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Parashat Devarim

July 23, 2009

Shabbat Hazon – Sabbath of Vision
By Jill Minkoff

Vision – This week’s Sabbath is Shabbat Hazon, the Sabbath of Vision. We read Isaiah 1:1-27. The selection of this Haftarah sets the stage for our observance and memories of Tisha B’Av (rather than for its connection to the Parashat HaShavuah). It begins with the word: Hazon, Vision. It includes three visions of inequities and sin that are the basis for God’s request that we come and mediate an understanding in order to be saved through judgment.

Vision – The Parashat HaShavuah is Devarim 1:1-3:22. Moses commences his final words to the community that has traveled from Egypt toward Israel. A friend recently shared with me how he was struck by the vision of the numerous places Moses recalls and names. They are the multitude of locations along the path from Egypt to Israel, from slavery to freedom, from one generation to the next.

Vision – About six months ago, I was flying over Texas. Looking out the window, I noticed the organic twists, bends, and curves of a river below. Later that day, I captured this meandering in a painting. Recently, I came upon it and was struck by the fractal and chaotic nature of the river’s path. It was especially noticeable in contrast to the straight lines of human-made roads.

Vision – This past week, my daughter and I joined nine other women on a dream retreat in the mountains of Vermont. We dreamt, shared images, and searched for insights. Poetry, music, movement, and art wove into our experiences to enhance the transformational impact. One woman dreamt of a ViewFinder. (Remember? Those plastic toys we would hold up to our eyes? The ones where an inserted
disc of slides would click from one scene to the next? In reality the images would be of distant places unknown or tourist spots we wanted to remember.) In her dream, the disc was empty. She had wanted to view something special, transformational, or insightful. However, her ViewFinder provided only windows into the reality in front of her.

Vision – A small group of people with whom I work have recently begun to read and study together Martin Buber’s I and Thou. His opening comments refer to the simplicity that people desire. Most people want a “yes” or “no,” a “turn left” or “turn right,” a process to follow that will ensure success. Life, in reality, is much more complex.

Vision – Over the past six years, my mother, father, and now a brother have taught me much about life visions as each departed this world. Mom’s visions were both visual and communal. Her eyes were windows to her numerous and exotic explorations of this world. She focused energies to keep family and friends together through distances both physical and emotional. Dad’s visions were shared in his story telling. I realize now that all of his stories were based on the construct of 1) we are here, 2) we want to be there, 3) it doesn’t appear that we have the means of getting from here to there, 4) if we look around, we realize that we do have what we need, and 5) we journey together. My younger brother, who passed away this past Shabbat, left his life with many desired visions unfulfilled except for his final desire to repair relationships with family members that had been abandoned. Their visions combine and parallel our knowledge of Moses’ life. Moses worked relentlessly to maintain the bonds of community and family and to move us from “here” to “there” with the resources needed to sustain us.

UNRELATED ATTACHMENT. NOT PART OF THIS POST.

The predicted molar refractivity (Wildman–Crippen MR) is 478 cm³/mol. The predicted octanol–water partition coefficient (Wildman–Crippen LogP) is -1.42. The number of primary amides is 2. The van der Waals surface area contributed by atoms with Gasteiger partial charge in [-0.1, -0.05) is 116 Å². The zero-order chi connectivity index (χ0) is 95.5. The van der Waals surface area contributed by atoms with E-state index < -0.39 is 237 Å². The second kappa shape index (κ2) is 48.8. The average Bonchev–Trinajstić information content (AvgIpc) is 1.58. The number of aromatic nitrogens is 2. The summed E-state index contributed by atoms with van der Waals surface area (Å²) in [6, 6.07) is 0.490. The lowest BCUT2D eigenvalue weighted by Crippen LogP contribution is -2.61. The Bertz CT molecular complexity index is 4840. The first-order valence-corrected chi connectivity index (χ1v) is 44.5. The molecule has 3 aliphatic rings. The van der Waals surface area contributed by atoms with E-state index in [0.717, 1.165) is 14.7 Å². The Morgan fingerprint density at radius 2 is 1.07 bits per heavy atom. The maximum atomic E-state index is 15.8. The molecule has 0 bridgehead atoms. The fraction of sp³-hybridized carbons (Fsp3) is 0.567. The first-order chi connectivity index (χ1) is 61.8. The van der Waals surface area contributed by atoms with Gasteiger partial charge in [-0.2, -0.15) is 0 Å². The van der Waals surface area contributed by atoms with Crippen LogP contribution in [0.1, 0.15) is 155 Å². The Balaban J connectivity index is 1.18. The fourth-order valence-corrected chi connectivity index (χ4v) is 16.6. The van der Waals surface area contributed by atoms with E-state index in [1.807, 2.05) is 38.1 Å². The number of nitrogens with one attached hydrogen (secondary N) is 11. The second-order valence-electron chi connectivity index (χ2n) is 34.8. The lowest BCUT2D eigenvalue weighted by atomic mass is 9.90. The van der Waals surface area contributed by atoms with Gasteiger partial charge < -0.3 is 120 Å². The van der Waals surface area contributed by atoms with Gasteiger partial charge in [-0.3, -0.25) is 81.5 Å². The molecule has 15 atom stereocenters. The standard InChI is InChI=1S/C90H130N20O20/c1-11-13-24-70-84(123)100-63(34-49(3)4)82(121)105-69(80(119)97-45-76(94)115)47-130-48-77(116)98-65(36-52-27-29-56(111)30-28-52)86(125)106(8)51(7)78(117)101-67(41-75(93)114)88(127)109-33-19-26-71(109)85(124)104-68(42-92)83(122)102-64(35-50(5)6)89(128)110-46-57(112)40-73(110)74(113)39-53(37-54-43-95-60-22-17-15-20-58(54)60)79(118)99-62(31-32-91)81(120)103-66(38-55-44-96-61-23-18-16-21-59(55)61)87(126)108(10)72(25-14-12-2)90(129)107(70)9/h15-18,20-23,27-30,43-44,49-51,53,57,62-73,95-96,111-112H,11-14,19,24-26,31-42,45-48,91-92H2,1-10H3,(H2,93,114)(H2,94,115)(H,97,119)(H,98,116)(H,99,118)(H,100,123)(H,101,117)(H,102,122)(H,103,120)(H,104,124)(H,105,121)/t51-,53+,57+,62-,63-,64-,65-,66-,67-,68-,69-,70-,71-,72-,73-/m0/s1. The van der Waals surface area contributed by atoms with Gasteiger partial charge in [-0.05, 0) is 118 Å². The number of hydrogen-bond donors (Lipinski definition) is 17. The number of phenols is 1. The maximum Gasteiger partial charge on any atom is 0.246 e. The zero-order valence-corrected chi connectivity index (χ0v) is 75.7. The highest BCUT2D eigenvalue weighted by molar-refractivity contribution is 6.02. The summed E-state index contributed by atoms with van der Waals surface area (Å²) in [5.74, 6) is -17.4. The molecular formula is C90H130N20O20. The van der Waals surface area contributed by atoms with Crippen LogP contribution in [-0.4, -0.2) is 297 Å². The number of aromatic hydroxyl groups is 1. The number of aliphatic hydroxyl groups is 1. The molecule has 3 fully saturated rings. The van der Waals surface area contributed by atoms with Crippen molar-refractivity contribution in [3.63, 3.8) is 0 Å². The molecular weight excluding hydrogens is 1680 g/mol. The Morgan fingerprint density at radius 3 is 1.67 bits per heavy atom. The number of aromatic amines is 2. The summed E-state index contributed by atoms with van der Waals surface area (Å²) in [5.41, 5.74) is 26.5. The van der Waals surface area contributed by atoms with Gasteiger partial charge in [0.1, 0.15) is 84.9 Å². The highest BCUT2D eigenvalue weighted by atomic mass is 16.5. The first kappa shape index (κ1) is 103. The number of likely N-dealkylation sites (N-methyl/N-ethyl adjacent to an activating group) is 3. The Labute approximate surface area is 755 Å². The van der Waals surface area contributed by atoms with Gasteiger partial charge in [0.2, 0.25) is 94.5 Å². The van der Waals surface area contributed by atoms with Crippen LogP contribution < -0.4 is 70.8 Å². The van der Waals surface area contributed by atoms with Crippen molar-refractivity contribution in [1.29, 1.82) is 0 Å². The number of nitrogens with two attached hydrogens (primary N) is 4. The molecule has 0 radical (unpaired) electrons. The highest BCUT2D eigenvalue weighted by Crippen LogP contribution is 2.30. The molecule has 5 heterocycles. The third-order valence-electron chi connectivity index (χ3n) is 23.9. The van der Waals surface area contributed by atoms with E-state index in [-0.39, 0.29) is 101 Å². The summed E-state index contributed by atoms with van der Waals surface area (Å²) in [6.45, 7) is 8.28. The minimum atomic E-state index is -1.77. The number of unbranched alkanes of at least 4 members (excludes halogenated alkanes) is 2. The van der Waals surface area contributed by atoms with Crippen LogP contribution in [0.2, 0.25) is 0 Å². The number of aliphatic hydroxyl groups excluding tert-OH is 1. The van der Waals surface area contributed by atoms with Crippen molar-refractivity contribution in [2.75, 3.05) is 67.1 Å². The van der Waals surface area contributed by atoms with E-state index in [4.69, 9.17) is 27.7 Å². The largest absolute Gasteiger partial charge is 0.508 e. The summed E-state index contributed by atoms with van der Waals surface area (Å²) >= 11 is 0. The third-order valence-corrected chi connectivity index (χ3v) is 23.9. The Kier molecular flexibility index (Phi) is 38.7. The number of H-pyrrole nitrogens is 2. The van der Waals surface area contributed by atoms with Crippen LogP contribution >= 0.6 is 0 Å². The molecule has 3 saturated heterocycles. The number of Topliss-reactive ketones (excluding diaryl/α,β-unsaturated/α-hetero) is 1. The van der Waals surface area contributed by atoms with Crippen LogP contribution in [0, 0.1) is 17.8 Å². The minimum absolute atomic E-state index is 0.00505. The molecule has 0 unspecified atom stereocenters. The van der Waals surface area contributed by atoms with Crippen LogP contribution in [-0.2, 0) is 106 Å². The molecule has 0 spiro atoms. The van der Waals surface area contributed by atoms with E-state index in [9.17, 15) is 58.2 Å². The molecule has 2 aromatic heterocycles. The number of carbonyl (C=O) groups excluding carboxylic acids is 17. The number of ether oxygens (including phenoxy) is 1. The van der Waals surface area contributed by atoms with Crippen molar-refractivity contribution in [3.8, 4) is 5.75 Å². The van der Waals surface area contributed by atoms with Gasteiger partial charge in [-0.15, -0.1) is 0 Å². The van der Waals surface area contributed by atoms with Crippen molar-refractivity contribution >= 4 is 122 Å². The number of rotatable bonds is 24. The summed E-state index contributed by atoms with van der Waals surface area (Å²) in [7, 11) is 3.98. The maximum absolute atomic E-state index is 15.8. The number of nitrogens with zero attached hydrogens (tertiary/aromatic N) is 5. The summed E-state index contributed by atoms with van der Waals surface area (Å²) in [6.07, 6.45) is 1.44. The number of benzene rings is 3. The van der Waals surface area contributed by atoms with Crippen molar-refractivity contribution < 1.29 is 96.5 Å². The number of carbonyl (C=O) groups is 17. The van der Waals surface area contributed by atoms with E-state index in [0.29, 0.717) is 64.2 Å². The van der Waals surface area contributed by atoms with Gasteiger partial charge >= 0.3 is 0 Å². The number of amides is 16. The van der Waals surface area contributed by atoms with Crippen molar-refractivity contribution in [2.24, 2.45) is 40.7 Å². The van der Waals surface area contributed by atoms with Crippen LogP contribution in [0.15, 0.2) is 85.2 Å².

This collection of visions and thoughts may seem random and unrelated. They are like the organic, meandering, and fractal paths of wandering in the desert for forty years. They are like the sense of disconnect between times, locations, and generations that make up our history. They are perhaps grit in the eyes of us who would like a straight and formulaic process to follow for a life ensured of success and happiness. Perhaps they are like our relationships that may at times feel separate and distinct from us and from each other.

It is my prayer that we view the realities we face, that we view them without the glittery and distorted filters that promise ease and immediate gratification. With our human desire, which is so often for the straight path and the formulaic precision that will relentlessly achieve our desired results, this is not easy. May we find tears to weep for ourselves and for others during difficult journeys and challenging visions. And, may we be aware of and thankful for God’s blessings: “The Lord is my shepherd, I lack nothing.” (Psalm 23, JPS translation)


Jill Minkoff is a rabbinical student at AJR.